Spurgeon on the Christmas Angels

These quotations are from a sermon by Spurgeon on Luke 2:14 called The first Christmas carol
 
What is the instructive lesson to be learned from this first syllable of the angels' song? Why this, that salvation is God's highest glory.
The angels were no Arminians, they sang, "Glory to God in the highest."
But, now, when the newborn King made his appearance, the swaddling band with which he was wrapped up was the white flag of peace.
I do long to see in the midst of the church more of a singing Christianity.

Was Marconi mad?

I was quoting my late mother just now, as I do from time to time. She used sometimes to say
"They said Marconi was mad".
Guglielmo Marconi is often thought of as the inventor off radio and shared the 1903 Nobel prize for physics due to his work in this area. The point of the saying is that general opinion is not always right.
I'm not sure how common a saying it was or is but the phrase did feature in a Marx brothers skit.
 
Groucho: "They said Edison was mad! They said Einstein was mad! They said Marconi was mad! They said my uncle Herbert was mad!-"
Chico: "Your uncle Herbert? Nobody ever hoid of your Uncle Herbert!"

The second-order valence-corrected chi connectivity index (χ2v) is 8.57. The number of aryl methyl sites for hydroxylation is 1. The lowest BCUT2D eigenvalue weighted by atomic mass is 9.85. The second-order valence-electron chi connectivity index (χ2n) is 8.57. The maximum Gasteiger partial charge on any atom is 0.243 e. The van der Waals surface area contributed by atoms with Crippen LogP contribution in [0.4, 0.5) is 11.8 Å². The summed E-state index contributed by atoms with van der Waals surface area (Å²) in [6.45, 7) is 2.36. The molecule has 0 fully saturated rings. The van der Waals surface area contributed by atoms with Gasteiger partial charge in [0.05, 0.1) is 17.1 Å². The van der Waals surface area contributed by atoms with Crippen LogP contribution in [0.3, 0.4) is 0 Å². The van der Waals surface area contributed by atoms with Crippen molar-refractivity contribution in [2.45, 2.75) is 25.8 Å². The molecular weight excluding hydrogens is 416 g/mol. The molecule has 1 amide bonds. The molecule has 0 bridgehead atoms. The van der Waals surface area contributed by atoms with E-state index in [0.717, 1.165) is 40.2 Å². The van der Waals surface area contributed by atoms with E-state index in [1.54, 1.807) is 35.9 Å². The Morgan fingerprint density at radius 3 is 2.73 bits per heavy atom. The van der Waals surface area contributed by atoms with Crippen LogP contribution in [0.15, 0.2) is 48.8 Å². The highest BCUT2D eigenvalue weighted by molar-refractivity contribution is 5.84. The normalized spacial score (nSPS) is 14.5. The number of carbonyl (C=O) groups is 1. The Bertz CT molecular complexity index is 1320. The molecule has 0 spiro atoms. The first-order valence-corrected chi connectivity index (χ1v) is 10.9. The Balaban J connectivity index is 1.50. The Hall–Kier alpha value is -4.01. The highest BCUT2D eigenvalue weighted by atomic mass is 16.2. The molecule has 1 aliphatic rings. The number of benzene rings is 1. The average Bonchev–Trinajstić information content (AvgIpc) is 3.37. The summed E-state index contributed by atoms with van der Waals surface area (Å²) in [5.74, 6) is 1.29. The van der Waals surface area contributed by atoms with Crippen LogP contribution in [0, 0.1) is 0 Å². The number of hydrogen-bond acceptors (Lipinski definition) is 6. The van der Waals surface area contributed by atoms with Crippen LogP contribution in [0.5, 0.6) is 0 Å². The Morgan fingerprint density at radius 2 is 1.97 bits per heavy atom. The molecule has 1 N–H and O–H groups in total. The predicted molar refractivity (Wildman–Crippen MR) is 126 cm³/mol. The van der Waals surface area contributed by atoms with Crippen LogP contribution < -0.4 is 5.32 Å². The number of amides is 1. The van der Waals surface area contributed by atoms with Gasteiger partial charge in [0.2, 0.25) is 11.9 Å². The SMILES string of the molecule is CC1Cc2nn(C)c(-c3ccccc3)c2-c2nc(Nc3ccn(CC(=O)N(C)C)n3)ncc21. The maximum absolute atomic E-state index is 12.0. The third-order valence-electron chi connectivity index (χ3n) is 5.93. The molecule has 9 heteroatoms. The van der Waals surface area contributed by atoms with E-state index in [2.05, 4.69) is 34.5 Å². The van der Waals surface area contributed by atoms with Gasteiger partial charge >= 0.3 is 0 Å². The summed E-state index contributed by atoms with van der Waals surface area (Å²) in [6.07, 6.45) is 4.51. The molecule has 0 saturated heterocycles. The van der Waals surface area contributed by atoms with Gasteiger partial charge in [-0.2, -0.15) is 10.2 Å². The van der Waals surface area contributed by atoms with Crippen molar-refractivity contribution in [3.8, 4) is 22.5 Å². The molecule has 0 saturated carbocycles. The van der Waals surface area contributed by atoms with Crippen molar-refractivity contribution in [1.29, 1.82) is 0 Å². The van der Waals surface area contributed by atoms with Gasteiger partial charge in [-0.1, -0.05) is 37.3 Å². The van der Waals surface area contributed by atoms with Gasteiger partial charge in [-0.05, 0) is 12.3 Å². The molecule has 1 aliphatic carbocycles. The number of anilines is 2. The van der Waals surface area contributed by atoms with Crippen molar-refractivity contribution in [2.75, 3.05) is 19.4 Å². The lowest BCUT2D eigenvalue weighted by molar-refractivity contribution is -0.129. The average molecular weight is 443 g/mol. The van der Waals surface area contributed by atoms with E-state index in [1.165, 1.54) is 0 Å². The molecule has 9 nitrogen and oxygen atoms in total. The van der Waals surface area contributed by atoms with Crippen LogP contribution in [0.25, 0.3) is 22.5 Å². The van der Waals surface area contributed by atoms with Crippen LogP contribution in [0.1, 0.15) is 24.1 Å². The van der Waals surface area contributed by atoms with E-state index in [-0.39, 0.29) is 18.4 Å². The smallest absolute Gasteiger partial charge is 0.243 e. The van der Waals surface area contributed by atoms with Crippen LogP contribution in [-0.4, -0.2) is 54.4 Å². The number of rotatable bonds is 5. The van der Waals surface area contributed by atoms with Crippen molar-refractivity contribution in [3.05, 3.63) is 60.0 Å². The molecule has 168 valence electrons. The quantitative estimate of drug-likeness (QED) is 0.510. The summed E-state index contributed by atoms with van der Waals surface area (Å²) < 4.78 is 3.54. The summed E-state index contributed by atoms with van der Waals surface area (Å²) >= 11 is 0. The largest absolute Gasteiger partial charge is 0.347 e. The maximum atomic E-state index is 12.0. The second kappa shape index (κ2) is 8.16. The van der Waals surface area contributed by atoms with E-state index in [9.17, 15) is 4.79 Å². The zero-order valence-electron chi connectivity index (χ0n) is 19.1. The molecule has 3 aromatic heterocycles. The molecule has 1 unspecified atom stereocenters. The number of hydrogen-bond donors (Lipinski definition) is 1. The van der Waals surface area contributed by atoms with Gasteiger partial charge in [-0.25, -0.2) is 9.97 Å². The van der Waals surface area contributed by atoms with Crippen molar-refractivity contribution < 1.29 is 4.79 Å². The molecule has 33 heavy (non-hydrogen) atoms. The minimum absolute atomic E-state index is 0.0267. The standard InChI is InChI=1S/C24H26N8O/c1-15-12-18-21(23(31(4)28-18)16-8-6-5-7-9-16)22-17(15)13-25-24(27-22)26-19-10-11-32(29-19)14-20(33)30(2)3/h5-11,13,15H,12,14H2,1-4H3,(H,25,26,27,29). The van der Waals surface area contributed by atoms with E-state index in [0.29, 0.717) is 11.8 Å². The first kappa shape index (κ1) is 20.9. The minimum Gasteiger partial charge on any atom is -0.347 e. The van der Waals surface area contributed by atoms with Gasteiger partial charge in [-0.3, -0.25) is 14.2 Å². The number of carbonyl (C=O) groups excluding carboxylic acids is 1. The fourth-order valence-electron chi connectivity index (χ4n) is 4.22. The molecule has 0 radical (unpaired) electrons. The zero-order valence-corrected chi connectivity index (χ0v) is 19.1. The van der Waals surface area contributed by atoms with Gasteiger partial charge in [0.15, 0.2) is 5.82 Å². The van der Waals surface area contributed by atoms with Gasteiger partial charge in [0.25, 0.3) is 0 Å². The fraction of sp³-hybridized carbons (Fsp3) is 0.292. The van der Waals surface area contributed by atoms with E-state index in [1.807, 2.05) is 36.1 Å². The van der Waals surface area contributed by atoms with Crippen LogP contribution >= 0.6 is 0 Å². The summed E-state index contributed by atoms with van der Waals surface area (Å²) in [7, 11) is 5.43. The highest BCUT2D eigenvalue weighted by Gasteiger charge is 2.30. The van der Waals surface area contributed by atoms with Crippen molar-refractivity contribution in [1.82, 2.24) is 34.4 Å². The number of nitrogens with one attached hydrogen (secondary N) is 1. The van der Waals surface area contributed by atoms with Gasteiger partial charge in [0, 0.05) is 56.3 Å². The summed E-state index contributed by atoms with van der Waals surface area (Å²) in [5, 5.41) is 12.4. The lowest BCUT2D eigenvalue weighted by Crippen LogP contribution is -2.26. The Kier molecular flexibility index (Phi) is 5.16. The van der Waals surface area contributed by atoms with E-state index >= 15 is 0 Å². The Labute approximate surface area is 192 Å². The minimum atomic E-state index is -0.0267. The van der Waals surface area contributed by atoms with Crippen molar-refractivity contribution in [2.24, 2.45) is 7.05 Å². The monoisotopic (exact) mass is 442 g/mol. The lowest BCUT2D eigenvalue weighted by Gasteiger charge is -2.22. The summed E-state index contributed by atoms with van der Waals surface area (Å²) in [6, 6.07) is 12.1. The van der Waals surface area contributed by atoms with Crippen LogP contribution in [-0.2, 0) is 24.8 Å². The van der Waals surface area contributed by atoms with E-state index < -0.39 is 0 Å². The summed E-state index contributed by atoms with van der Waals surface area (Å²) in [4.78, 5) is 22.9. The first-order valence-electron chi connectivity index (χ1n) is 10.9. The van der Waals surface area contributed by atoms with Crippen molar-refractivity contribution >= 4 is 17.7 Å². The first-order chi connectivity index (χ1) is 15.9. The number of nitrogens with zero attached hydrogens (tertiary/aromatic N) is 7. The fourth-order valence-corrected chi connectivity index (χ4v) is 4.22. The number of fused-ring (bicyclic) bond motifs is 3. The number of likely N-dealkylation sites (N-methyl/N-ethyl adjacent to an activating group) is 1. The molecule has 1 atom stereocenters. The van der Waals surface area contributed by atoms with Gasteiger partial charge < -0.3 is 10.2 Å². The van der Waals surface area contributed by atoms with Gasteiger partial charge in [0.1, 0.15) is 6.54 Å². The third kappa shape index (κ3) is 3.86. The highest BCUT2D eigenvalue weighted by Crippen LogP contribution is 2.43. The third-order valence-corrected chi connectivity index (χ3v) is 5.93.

Groucho: "That's because he was mad!"

The term applies especially to Marconi as after inventing his wireless telegraph he wrote to the ministry of Post and Telegraphs, which at the time was under the direction of the honorable Pietro Lacava, explaining how the machine worked and asking for funding. He never received a response to his letter which was eventually dismissed by the minister who wrote "to the Longara" on the document, referring to the insane asylum on via della Lungara in Rome.

Eternal Gifts


The Venerable Bede on Christmas

He was wounded for our transgressions, he was bruised for our iniquities (Is 53:5). It should be carefully noted that the sign given of the Saviour’s birth is not a child enfolded in Tyrian purple, but one wrapped round with rough pieces of cloth: he is not to be found in an ornate golden bed, but in a manger. The meaning of this is that he did not merely take upon himself our lowly mortality, but for our sakes took upon himself the clothing of the poor. Though he was rich, yet for our sake he became poor, so that by his poverty we might become rich (cf. 2 Cor 8:9); though he was Lord of heaven, he became a poor man on earth, to teach those who lived on earth that by poverty of spirit they might win the kingdom of heaven.